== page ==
Mister, We Could Use a Man Like Herbert Hoover Again
Last year around this time, far left Harper's magazine, unwittingly echoing similar comparisons made during the presidential race by the starboard half of the Blogosphere (including by your humble narrator), finally stumbled upon the similarities between progressive presidents Obama and Hoover, creating the above graphic in the process.
Obama as the second coming of Herbert Hoover? We should be so lucky, Roger L. Simon wrote late last night:
Barack Obama made a dull speech on Tuesday evening. And he made a frightened speech — an overly careful assembly of energy cliches likely to be remembered by no one. All this in the face of the greatest ecological catastrophe in American history, the seemingly unending oil leak in the Gulf of Mexico.
This was a man playing catch-up, aware that the public is apparently even less enamored of him on this issue than they were of George W. Bush on Katrina. It was time for Obama to show he cared. He didn’t do much of a job of that even. Obama is no Clinton. The current president doesn’t do empathy well. He seems like a man who has to be reminded to be empathic, even though in situations like the Gulf it is the most obvious presidential, really human, behavior. Yet it took him weeks to make this flaccid speech.
But let me be clear. There are many things for which I blame Barack Obama. I could make a long list from hugely destructive government over-spending to a foreign policy that Orwell might call “objectively pro-fascist.” But the oil disaster in the Gulf is not one of them. Barack Obama is no more responsible for the unending leak than Bush was for Katrina.
So he is not to blame for this and he really isn’t to blame that its solution has dragged on and on. He wasn’t elected as scientist-in-chief. He knows nothing about petroleum engineering, just as he knows nothing about global warming. We haven’t had a president with the skills of that type since Herbert Hoover — a mining engineer. In fact, Hoover was the only president we ever had with significant background and expertise to actually take a hands-on approach to a catastrophe of this nature.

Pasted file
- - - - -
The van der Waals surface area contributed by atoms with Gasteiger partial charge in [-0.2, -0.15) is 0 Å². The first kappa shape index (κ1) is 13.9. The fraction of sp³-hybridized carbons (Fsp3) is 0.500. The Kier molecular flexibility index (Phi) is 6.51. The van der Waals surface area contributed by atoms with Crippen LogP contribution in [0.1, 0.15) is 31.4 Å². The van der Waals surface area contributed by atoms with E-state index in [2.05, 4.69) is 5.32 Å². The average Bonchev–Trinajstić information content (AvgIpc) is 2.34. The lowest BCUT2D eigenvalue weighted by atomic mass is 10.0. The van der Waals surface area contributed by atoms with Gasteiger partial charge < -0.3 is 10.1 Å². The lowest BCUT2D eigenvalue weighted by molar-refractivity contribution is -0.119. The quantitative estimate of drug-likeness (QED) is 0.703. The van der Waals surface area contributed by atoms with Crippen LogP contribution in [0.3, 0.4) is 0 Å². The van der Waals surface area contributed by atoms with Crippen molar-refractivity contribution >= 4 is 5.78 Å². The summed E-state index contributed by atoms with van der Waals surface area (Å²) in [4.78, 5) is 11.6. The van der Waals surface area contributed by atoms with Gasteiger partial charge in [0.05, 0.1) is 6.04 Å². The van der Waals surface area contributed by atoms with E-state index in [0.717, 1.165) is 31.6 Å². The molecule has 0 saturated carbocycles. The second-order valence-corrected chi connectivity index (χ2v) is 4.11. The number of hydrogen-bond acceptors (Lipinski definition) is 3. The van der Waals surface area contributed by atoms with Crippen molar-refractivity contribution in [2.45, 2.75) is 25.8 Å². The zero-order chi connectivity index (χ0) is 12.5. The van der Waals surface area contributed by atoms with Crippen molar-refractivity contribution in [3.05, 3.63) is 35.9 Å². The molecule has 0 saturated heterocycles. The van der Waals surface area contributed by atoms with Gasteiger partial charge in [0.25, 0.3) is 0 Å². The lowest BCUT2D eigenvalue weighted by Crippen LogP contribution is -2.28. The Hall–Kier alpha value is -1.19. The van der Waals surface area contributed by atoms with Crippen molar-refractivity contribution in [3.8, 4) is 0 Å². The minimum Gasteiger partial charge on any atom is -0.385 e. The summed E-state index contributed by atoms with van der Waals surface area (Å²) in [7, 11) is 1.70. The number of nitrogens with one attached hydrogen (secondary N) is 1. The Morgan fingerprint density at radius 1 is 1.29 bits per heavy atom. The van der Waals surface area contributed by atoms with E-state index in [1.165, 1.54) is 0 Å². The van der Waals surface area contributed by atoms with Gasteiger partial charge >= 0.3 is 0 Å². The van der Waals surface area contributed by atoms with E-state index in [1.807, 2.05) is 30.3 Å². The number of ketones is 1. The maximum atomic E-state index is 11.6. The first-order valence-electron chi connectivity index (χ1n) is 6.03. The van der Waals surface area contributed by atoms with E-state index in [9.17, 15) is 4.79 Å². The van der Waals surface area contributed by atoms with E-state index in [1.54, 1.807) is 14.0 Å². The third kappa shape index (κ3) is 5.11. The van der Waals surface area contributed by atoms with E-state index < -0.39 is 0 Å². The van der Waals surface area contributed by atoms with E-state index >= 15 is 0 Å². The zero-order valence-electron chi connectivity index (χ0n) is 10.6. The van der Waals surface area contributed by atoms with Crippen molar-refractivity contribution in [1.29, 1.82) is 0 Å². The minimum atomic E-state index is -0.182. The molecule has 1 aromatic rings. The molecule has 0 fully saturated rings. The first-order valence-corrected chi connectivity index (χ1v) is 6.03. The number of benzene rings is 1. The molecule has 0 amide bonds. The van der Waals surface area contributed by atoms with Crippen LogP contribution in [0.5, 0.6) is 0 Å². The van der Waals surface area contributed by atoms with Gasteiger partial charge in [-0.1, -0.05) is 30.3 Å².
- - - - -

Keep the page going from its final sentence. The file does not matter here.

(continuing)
Indeed. As Amity Shlaes wrote in September of 2005 in the midst of both the real and media-ginned up aftermath of Hurricane Katrina, as she was assembling material for her 2007 book on the Hoover-FDR years, The Forgotten Man:
Even centralisers among them did not see Washington's role as handling events like Katrina. Towns, counties or, at the very highest, states were responsible for citizen safety. Washington could not intrude uninvited.Sound principles were behind such federalism. The first was local sovereignty: a rescuing Washington was a threatening Washington. There was also the matter of moral hazard: if localities knew they could count on Washington, they would not take care to stay out of harm's way. Most Americans, moreover, nursed a suspicion that Washington's bureaucracies might not do important work as well as local authorities did.
There was also a fear of the opposite: that an efficient centralised government would prove so compelling as to make its expansion impossible to check. Inefficiency, the bungling of co-ordination efforts, might even be a good thing, if it slowed the rise of tyrants. Whenever confronting emergency - from uprisings of native Americans to epidemics of influenza - officials thought twice about whether the rescue job was truly Washington's.
The example of federalism in action most relevant to Katrina was the Mississippi flood of 1927. The flood covered whole states. Waters raging up to 100 feet high drove 1.5m from their homes. The flood destroyed 2m acres of crops, the region's livelihood.
President Calvin Coolidge paused - and decided the flood was not the president's job. To manage the rescue he sent Herbert Hoover - his own version of Rudy Giuliani, who got New York back to work after the attacks of four years ago. But the Mississippi rescue was different from the sort expected today. Hoover, the commerce secretary, had no giant government cheques. His role was more that of broker than funder. He negotiated among states; his Red Cross drive raised $15m. When Hoover needed something, he found donors or simply commandeered goods. Sawmills along the river hammered out 1,000 rough wooden boats. Outboard motor manufacturers supplied 1,000 motors (of which only 120 were returned). The Pullman Company provided Hoover with his own train cars - including a dining car - so that he might inspect his refugee camps.
The 1927 rescue was greatly flawed. Bigoted rescuers treated blacks as second-class citizens or worse. Blacks found themselves stranded on levees. Malaria and typhoid plagued camps. Still, the rescue provided a model of leadership that could have been useful this time around. Hoover became so famous he claimed the presidency with ease the following year.
But then, that was when we still bothered to check to see if prospective presidents actually did stuff before running for office.
Update: Forget Hoover; Obama seems to be channeling the spirit of Nancy Reagan, circa 1985: Just say no -- to absolutely everything.